Image courtesy of Flickr/Victor
Washington, D.C., will soon become the 14th jurisdiction to pass a law prohibiting employers from asking job applicants whether they have ever been arrested. The District will join California, Colorado, New Mexico, Nebraska, Minnesota, Illinois, Maryland, Delaware, Connecticut, Hawaii, Massachusetts, Rhode Island and New Jersey, as well as more than 60 cities and counties nationwide.
The D.C. law — enacted July 24 and effective following a 30-day Congressional review — covers public and private employers employing more than 10 employees from inquiring about, or requiring an applicant to disclose, an arrest or a criminal accusation that did not result in a conviction or that is not currently pending. Additionally, an employer may not obtain such information through application forms, interviews or criminal history checks.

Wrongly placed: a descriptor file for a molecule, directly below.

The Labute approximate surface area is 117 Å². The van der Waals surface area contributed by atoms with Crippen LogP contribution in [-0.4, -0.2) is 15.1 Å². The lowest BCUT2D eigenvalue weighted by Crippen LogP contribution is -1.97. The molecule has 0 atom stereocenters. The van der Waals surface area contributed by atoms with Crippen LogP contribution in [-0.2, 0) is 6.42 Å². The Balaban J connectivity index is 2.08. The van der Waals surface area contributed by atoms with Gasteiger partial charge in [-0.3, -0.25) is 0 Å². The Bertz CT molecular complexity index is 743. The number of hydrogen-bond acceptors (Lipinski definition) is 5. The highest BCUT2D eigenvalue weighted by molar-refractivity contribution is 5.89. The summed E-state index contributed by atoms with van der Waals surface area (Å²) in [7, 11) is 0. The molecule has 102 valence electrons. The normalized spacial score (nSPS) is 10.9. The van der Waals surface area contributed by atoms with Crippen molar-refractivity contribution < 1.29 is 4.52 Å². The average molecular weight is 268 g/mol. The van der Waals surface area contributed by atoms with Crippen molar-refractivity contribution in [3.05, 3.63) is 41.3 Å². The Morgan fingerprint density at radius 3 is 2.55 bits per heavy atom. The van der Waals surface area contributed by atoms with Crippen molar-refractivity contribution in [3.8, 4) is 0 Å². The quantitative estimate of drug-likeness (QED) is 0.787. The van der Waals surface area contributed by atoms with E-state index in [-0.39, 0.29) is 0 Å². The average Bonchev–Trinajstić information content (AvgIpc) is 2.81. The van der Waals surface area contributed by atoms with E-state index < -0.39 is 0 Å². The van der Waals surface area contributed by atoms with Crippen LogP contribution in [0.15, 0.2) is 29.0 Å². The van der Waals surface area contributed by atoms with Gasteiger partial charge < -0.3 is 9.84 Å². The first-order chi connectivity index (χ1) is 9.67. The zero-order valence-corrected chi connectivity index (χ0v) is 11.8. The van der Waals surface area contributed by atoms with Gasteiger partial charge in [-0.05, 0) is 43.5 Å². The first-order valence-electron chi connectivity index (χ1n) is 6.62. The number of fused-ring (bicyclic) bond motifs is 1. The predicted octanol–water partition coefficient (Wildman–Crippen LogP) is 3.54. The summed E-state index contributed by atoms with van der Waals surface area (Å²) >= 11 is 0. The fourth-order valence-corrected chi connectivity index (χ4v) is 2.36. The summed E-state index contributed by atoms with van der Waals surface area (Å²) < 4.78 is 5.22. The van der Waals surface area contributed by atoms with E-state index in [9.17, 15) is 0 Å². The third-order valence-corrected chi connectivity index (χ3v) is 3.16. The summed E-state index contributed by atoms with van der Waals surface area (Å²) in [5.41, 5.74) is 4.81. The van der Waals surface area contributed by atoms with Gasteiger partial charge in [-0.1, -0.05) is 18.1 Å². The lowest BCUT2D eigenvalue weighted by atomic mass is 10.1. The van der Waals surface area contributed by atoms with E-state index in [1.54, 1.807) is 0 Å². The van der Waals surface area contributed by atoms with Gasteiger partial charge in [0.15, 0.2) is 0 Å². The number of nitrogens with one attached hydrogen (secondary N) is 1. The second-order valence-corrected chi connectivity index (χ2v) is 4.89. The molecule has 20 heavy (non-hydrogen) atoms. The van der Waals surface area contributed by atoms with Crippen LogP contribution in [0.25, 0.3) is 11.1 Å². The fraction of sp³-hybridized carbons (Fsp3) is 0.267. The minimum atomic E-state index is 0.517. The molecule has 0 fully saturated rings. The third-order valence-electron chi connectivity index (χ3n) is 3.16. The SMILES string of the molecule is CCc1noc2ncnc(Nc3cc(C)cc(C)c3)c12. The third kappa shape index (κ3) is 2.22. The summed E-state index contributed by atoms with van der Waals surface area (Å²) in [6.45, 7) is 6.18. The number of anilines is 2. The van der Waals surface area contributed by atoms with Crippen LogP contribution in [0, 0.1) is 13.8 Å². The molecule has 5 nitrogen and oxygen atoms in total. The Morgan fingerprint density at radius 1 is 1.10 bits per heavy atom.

However, information about criminal convictions after a condition offer of employment may be obtained. Nonetheless, the employer may only withdraw the conditional offer for a “legitimate business reason,” taking into account the facts of the job position and the conviction.
IMPACT: Covered employers should review their applications and hiring policies to remove any questions regarding the applicant’s arrests and criminal accusations not leading to convictions consistent with applicable state or local law. Employers should also consider whether individuals with criminal convictions may be excluded from employment opportunities based on specific needs and risks.